and Why Should I Care?
Juniversity of Arkansas, Little Rock
I first heard about FRBR at last summer's ALA meeting. I must confess that at first, all I could think of was Edna Ferber, because it is pronounced like her last name. But the more it was discussed, the more I realized that FRBR is important because it is likely to affect our cataloging practices for the foreseeable future. That was reinforced during MARBI meetings this January, as FRBR was part of almost every discussion. In this column I will try to give you just a small taste of what it is.
The initials stand for Functional Requirements for Bibliographic Records,1 the title of a report published by IFLA (International Federation of Library Associations and Institutions) in 1998. It created a "conceptual model" for looking at bibliographic records in relation to users' needs and expectations.2 The two objectives of the study are described in the document itself. "The first is to provide a clearly defined, structured framework for relating the data that are recorded in bibliographic records to the needs of the users of those records. The second objective is to recommend a basic level of functionality for records created by national bibliographic agencies."3
The body of the report analyzes bibliographic information in terms of entities, the attributes of these entities, and the relationships between entities. In this short column, I will only give you very basic, nutshell definitions of the four entities that seem to generate the most discussion: work, expression, manifestation, and item.
A work is "a distinct intellectual or artistic creation".4 We can use John Grisham's The Firm as an example of a work. The film version of The Firm would be a separate work, because it involved a great deal of distinct creative effort.
An expression is "the intellectual or artistic realization of a work".5 The Firm has been translated into a variety of languages and has been recorded for listening. Each of these is considered a separate expression, related to each other through the work.
A manifestation is "the physical embodiment of an expression of a work".6 Our English text version of The Firm has been published in the original hardback, in paperback, and in large-print editions. Each of these is a manifestation.
An item is "a single exemplar of a manifestation".7 This entity is the easiest for us to comprehend because it is concrete. It is the piece you have in your hand. We might need to record information about an item if, for example, our copy of The Firm was signed by the author.
My brief descriptions of these entities are grossly simplified. The concepts of work and expression are particularly hard to pin down. But our current bibliographic records can be broken down into the data elements that describe each of these entities. The Library of Congress commissioned a detailed analysis of MARC and its relationship to FRBR and AACR.8 This analysis includes detailed mapping of MARC fields and subfields to and from FRBR and AACR. It is being used by groups such as MARBI to examine what they do and to inform their decisions.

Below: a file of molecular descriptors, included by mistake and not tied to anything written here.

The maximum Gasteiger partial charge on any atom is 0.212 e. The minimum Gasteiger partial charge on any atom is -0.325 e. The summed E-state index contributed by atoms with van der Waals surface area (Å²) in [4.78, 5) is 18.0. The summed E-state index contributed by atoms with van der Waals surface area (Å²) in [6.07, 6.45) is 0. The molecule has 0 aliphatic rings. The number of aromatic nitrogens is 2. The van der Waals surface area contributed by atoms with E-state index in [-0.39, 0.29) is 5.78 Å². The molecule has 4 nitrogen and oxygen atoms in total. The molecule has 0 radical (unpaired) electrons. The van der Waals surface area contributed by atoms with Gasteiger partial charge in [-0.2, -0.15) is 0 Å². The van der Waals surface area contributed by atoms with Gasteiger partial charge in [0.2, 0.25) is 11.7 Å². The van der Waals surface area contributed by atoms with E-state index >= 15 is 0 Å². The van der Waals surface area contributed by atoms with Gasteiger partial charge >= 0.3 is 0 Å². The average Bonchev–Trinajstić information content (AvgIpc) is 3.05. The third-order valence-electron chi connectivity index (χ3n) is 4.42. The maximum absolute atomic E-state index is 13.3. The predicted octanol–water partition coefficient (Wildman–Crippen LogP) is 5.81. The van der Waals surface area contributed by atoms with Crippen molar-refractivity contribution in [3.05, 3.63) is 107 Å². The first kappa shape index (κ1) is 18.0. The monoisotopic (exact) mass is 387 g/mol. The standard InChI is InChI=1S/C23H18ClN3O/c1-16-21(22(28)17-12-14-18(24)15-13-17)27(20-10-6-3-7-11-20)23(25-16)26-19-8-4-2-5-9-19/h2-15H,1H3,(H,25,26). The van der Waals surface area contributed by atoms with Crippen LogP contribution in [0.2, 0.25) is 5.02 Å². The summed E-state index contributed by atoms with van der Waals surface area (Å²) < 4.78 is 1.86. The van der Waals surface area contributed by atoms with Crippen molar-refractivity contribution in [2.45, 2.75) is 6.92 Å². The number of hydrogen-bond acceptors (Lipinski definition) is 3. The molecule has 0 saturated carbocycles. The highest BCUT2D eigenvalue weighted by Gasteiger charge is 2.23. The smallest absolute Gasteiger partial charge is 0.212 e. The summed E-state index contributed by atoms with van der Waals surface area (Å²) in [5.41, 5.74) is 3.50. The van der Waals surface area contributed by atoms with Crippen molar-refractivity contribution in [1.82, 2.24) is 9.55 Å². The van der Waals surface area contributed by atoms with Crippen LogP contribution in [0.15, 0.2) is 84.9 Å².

On another level, FRBR is being used as a new way to look at existing databases by "FRBRizing" them. As one of a number of related projects, OCLC has drawn from their huge database a group of records for fiction which they are using to study FRBR's possibilities. VTLS, an automation vendor, created a FRBRized catalog which they demonstrated at ALA. In this catalog, data in bibliographic records is separated into work records, expression records, manifestation records and item records. To use the catalog, a patron begins at the work level and bores down to the item that they really want. This demonstration catalog is available at http://www.vtls.com/frbr.
I hope this wetted your appetite for an upcoming program at AALL. There you will have an opportunity to hear about FRBR from the experts: Glenn Patton (OCLC), Barbara Tillett (Library of Congress), and Vinod Chachra (VTLS). Tillett was a member of the study group that produced the original report; she and Patton are members of the current IFLA Working Group on FRBR; and Chachra will demonstrate VTLS's FRBRized catalog. It will be a great opportunity to learn about FRBR.9 Catalogers are often accused of being overly concerned with detail while missing the broader picture. FRBR provides an intellectual framework for looking at catalogs theoretically, keeping the needs of the user in mind. Its complex model may be the tool that we will use to keep our work relevant in the future.
1 Functional Requirements for Bibliographic Records: Final Report / IFLA Study Group on the Functional Requirements for Bibliographic Records. - Müünchen: K. G. Saur, 1998. - (UBCIM Publications. New Series; 19). (http://www.ifla.org/VII/s13/frbr/frbr.htm)
2 FRBR, p. 3.
3 FRBR, p. 7.
4 FRBR, p. 16
5 FRBR, p. 18.
6 FRBR, p. 20.
7 FRBR, p. 23.
8 Functional Analysis of the MARC 21 Bibliographic and Holdings Formats / Tom Delsey for the Library of Congress network Development and MARC Standards Office. January 4, 2002. (http://www.loc.gov/marc/marc-functional-analysis/source/analysis.pdf)
9 If you cannot wait until July to learn more, IFLA has a FRBR Website (http://www.ifla.org/VII/s13/wgfrbr/wgfrbr.htm).